S. Korea expands 2021 budget to account for economic impact of COVID-19 crisis

Posted on : 2020-09-02 18:22 KST Modified on : 2020-09-02 18:22 KST
Fiscal strategy focuses on economic recovery and bolstering Korean New Deal
Deputy Prime Minister and Minister of Economy and Finance Hong Nam-ki (center) announces the South Korean government’s 2021 budget at the Government Complex in Sejong on Aug. 27. (provided by the Ministry of Economy and Finance)
Deputy Prime Minister and Minister of Economy and Finance Hong Nam-ki (center) announces the South Korean government’s 2021 budget at the Government Complex in Sejong on Aug. 27. (provided by the Ministry of Economy and Finance)

The South Korean budget (total expenditures) for next year has been set at 555.8 trillion won (US$468.9 billion), an increase of 8.5% (43.5 trillion won, or US$36.7 billion) from this year’s main budget. For a second straight year, the government is opting for an expansionary fiscal strategy to support an economic recovery and support the Korean New Deal project.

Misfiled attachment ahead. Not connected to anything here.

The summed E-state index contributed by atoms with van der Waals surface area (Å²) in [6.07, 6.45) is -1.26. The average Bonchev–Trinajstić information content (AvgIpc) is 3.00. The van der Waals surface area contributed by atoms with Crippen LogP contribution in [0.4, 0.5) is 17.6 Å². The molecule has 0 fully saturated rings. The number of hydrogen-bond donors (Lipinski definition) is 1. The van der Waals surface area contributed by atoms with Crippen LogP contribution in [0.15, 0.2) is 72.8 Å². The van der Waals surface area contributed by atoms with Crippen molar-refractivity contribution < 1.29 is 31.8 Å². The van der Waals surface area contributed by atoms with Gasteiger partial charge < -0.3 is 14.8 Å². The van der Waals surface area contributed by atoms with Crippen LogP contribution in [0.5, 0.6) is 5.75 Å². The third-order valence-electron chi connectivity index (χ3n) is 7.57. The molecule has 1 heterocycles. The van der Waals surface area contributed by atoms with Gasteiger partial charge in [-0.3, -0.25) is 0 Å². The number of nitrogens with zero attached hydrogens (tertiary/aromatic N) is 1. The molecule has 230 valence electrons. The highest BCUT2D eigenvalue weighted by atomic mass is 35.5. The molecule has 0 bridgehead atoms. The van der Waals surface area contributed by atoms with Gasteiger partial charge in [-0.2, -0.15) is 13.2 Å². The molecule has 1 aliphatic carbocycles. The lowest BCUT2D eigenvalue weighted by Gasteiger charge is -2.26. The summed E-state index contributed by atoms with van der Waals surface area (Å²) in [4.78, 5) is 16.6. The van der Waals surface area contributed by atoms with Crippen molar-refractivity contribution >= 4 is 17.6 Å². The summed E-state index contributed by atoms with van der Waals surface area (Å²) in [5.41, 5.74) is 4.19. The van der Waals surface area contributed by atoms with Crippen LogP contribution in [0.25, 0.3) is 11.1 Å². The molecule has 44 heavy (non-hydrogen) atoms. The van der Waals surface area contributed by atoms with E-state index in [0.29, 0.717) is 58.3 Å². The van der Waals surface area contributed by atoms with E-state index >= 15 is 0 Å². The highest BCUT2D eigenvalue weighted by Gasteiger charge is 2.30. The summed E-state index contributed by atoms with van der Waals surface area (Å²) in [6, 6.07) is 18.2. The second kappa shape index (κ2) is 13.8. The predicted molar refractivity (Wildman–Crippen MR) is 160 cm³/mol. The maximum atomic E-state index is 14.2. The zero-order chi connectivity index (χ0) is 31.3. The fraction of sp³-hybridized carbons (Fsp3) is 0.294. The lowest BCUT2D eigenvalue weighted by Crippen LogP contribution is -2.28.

The South Korean government finalized its 2021 budget plan and 2020-2024 national fiscal management plan at a Cabinet meeting presided over by President Moon Jae-in at the Blue House on Sept. 1. The budget is to be submitted to the National Assembly on Sept. 3. The government stressed that the 2021 budget was developed with an emphasis on expansionary fiscal management to support an economic recovery.